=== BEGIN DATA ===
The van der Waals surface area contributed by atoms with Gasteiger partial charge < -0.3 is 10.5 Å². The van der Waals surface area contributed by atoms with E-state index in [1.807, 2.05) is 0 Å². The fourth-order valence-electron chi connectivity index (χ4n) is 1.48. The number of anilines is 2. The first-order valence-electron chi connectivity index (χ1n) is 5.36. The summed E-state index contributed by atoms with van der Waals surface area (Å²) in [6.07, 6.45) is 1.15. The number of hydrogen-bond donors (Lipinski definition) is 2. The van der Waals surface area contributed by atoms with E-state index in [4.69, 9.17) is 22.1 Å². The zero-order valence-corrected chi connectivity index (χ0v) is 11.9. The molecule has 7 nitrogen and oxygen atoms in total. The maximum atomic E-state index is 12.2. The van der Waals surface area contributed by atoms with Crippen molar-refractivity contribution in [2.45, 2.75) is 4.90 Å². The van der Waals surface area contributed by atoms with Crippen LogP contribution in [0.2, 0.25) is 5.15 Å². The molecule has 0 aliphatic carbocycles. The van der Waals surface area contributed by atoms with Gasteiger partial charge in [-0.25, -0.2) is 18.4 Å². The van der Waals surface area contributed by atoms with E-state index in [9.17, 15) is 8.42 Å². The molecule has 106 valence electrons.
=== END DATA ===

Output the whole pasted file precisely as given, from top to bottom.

The van der Waals surface area contributed by atoms with Gasteiger partial charge < -0.3 is 10.5 Å². The van der Waals surface area contributed by atoms with E-state index in [1.807, 2.05) is 0 Å². The fourth-order valence-electron chi connectivity index (χ4n) is 1.48. The number of anilines is 2. The first-order valence-electron chi connectivity index (χ1n) is 5.36. The summed E-state index contributed by atoms with van der Waals surface area (Å²) in [6.07, 6.45) is 1.15. The number of hydrogen-bond donors (Lipinski definition) is 2. The van der Waals surface area contributed by atoms with E-state index in [4.69, 9.17) is 22.1 Å². The zero-order valence-corrected chi connectivity index (χ0v) is 11.9. The molecule has 7 nitrogen and oxygen atoms in total. The maximum atomic E-state index is 12.2. The van der Waals surface area contributed by atoms with Crippen molar-refractivity contribution in [2.45, 2.75) is 4.90 Å². The van der Waals surface area contributed by atoms with Crippen LogP contribution in [0.2, 0.25) is 5.15 Å². The molecule has 0 aliphatic carbocycles. The van der Waals surface area contributed by atoms with Gasteiger partial charge in [-0.25, -0.2) is 18.4 Å². The van der Waals surface area contributed by atoms with E-state index in [9.17, 15) is 8.42 Å². The molecule has 106 valence electrons.